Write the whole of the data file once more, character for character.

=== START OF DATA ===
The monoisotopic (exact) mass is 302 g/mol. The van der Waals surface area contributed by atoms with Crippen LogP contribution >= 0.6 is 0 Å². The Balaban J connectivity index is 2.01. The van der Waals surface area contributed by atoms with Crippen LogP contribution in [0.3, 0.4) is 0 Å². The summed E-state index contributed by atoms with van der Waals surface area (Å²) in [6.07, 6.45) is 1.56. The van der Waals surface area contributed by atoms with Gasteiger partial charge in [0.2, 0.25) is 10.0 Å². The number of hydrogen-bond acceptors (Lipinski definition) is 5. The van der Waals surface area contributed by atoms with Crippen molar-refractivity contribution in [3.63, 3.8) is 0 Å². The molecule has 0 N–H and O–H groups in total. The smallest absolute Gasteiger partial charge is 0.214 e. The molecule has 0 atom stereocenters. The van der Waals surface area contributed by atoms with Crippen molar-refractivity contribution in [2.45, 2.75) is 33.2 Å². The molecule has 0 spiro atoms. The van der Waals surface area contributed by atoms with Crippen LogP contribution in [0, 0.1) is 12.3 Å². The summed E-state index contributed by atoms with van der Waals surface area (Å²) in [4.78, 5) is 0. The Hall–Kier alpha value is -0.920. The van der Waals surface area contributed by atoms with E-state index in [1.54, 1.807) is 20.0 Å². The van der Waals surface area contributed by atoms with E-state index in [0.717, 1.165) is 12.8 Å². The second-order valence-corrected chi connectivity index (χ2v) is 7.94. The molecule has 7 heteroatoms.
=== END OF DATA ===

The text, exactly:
The monoisotopic (exact) mass is 302 g/mol. The van der Waals surface area contributed by atoms with Crippen LogP contribution >= 0.6 is 0 Å². The Balaban J connectivity index is 2.01. The van der Waals surface area contributed by atoms with Crippen LogP contribution in [0.3, 0.4) is 0 Å². The summed E-state index contributed by atoms with van der Waals surface area (Å²) in [6.07, 6.45) is 1.56. The van der Waals surface area contributed by atoms with Gasteiger partial charge in [0.2, 0.25) is 10.0 Å². The number of hydrogen-bond acceptors (Lipinski definition) is 5. The van der Waals surface area contributed by atoms with Crippen molar-refractivity contribution in [3.63, 3.8) is 0 Å². The molecule has 0 N–H and O–H groups in total. The smallest absolute Gasteiger partial charge is 0.214 e. The molecule has 0 atom stereocenters. The van der Waals surface area contributed by atoms with Crippen molar-refractivity contribution in [2.45, 2.75) is 33.2 Å². The molecule has 0 spiro atoms. The van der Waals surface area contributed by atoms with Crippen LogP contribution in [0, 0.1) is 12.3 Å². The summed E-state index contributed by atoms with van der Waals surface area (Å²) in [4.78, 5) is 0. The Hall–Kier alpha value is -0.920. The van der Waals surface area contributed by atoms with E-state index in [1.54, 1.807) is 20.0 Å². The van der Waals surface area contributed by atoms with E-state index in [0.717, 1.165) is 12.8 Å². The second-order valence-corrected chi connectivity index (χ2v) is 7.94. The molecule has 7 heteroatoms.